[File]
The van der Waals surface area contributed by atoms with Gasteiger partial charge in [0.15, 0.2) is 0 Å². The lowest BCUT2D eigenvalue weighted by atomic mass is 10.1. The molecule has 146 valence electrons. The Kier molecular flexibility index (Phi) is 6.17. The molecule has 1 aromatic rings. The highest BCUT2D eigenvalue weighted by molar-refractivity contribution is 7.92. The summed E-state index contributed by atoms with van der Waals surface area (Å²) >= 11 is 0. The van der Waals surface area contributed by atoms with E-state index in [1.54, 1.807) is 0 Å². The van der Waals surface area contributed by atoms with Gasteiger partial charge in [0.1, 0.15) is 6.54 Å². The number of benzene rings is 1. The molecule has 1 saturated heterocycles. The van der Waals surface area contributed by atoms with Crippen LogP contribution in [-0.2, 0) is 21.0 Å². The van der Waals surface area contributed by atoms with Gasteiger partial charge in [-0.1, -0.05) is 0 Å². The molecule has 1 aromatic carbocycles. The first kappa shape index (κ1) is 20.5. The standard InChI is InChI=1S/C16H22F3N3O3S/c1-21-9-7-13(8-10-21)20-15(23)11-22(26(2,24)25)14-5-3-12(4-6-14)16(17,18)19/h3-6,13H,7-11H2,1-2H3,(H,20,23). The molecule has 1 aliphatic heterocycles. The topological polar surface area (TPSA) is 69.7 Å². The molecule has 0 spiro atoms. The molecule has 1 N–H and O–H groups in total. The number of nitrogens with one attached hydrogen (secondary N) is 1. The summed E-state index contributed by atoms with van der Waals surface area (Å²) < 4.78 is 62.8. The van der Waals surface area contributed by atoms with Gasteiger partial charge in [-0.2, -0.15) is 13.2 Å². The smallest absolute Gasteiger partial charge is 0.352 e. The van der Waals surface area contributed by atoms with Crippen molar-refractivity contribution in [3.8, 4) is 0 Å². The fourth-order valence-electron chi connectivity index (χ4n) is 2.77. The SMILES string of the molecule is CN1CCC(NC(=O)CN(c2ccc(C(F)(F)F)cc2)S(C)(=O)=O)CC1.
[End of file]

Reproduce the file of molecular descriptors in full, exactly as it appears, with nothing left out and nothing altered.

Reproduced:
The van der Waals surface area contributed by atoms with Gasteiger partial charge in [0.15, 0.2) is 0 Å². The lowest BCUT2D eigenvalue weighted by atomic mass is 10.1. The molecule has 146 valence electrons. The Kier molecular flexibility index (Phi) is 6.17. The molecule has 1 aromatic rings. The highest BCUT2D eigenvalue weighted by molar-refractivity contribution is 7.92. The summed E-state index contributed by atoms with van der Waals surface area (Å²) >= 11 is 0. The van der Waals surface area contributed by atoms with E-state index in [1.54, 1.807) is 0 Å². The van der Waals surface area contributed by atoms with Gasteiger partial charge in [0.1, 0.15) is 6.54 Å². The number of benzene rings is 1. The molecule has 1 saturated heterocycles. The van der Waals surface area contributed by atoms with Crippen LogP contribution in [-0.2, 0) is 21.0 Å². The van der Waals surface area contributed by atoms with Gasteiger partial charge in [-0.1, -0.05) is 0 Å². The molecule has 1 aromatic carbocycles. The first kappa shape index (κ1) is 20.5. The standard InChI is InChI=1S/C16H22F3N3O3S/c1-21-9-7-13(8-10-21)20-15(23)11-22(26(2,24)25)14-5-3-12(4-6-14)16(17,18)19/h3-6,13H,7-11H2,1-2H3,(H,20,23). The molecule has 1 aliphatic heterocycles. The topological polar surface area (TPSA) is 69.7 Å². The molecule has 0 spiro atoms. The molecule has 1 N–H and O–H groups in total. The number of nitrogens with one attached hydrogen (secondary N) is 1. The summed E-state index contributed by atoms with van der Waals surface area (Å²) < 4.78 is 62.8. The van der Waals surface area contributed by atoms with Gasteiger partial charge in [-0.2, -0.15) is 13.2 Å². The smallest absolute Gasteiger partial charge is 0.352 e. The van der Waals surface area contributed by atoms with Crippen molar-refractivity contribution in [3.8, 4) is 0 Å². The fourth-order valence-electron chi connectivity index (χ4n) is 2.77. The SMILES string of the molecule is CN1CCC(NC(=O)CN(c2ccc(C(F)(F)F)cc2)S(C)(=O)=O)CC1.